Greetings from the primary classroom. Ms. Reina, Miss Yoli, Ms. Bev and Ms. Manda would like to thank you for your support and enthusiasm for our wonderful program. Your children come to school excited, curious and ready to learn. We have recently been enjoying and exploring our outdoor spaces and observing signs of spring.
As part of a school wide cultural studies curriculum, we have been learning about the continent of Asia. We began with a focus on the country of India and learned about the physical geography, clothing, food, shelter, musical instruments, literature, and festivals of this fascinating country. A few highlights include learning a song in Tamil called “Anilae, Anilae” (Chipmunk, Chipmunk), tasting a delicious Indian dish called dahl, and having the opportunity to hear a real sitar, tabla and other traditional Indian instruments performed by a local musician named Mohan. We are currently taking a closer look at the country of China. We have learned a song called “Fong Swei” (After School), created many beautiful Chinese inspired art works, studied the geographical features of this enormous and diverse country, and delighted in learning about the lantern festival and the customs of the Chinese New Year celebration. Next we will be learning about Japan. It is very auspicious that we have Ms. Reina, our lovely assistant from Okinawa, and Anne, our lovely office-everything woman who spent years living in Tokyo, to help enrich our understanding of this captivating country.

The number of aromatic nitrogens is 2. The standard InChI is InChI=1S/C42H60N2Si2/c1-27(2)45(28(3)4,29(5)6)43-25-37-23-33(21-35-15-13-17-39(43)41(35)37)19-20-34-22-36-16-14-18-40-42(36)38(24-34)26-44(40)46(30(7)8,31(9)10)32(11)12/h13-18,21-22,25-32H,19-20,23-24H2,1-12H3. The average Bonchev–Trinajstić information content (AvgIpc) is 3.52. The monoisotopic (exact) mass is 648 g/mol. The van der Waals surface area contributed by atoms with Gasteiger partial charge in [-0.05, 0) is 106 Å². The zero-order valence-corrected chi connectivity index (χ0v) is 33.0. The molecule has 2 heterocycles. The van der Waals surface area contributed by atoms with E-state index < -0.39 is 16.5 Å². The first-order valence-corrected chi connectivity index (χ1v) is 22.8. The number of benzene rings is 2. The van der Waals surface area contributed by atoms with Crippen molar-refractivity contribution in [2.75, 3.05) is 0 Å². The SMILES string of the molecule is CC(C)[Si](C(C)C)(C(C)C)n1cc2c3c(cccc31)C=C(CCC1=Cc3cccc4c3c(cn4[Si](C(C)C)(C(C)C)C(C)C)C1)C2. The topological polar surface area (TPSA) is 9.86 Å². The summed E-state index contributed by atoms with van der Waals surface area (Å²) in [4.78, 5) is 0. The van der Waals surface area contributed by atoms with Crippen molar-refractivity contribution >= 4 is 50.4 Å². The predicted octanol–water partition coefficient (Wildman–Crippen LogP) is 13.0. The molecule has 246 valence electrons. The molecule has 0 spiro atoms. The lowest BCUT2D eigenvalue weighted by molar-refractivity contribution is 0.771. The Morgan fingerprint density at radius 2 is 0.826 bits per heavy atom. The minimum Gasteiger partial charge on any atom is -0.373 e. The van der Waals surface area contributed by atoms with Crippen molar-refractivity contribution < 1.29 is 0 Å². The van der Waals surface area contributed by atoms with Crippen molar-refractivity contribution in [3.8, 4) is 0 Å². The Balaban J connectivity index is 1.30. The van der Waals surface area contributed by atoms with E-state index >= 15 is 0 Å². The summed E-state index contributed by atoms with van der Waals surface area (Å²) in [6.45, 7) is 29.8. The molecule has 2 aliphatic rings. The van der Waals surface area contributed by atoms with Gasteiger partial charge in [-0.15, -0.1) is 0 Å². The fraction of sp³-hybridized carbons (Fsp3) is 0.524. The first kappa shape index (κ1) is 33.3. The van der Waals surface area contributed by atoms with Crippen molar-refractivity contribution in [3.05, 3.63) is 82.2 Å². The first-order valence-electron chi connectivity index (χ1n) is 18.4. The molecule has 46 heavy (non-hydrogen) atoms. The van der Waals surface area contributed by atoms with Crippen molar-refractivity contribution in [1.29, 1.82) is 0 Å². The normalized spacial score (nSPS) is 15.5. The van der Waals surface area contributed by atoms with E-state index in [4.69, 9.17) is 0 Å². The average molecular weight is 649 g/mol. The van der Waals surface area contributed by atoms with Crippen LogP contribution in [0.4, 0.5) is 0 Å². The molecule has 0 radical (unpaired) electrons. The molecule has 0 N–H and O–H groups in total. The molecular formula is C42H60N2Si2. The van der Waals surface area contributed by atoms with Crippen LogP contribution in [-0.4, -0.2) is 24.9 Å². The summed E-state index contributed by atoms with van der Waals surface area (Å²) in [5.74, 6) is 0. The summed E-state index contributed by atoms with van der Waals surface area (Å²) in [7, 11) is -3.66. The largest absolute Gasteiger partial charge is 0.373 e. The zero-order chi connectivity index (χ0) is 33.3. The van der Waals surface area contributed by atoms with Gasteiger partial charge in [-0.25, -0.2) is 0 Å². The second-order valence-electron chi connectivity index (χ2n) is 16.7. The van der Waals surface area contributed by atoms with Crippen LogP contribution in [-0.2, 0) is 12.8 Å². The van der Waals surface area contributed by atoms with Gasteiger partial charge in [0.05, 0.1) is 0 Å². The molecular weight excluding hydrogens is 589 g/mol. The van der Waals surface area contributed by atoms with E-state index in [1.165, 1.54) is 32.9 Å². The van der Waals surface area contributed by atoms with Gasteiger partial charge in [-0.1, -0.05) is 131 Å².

Here in the primary classroom, we spend a lot of of time concentrating on being peaceful and calm. We talk a lot about what words to use when we are feeling emotional, how to solve problems when they arise using both peer and teacher support, and ways each of us can contribute to creating a peaceful, loving, joyful classroom. There is a great book called “Honoring the Light of the Child” by Sonnie McFarland that we have been using in the classroom to give our students specific, nonviolent ways to express the way they are feeling. This curriculum is designed to encourage dialogue about emotions and help each child develop the coping skills and strategies needed to establish and maintain healthy relationships. We love seeing the positive interactions that occur in the classroom among the students.
P.S. Ask your child(ren) to sing some of the Asian songs they are learning… you won’t regret it!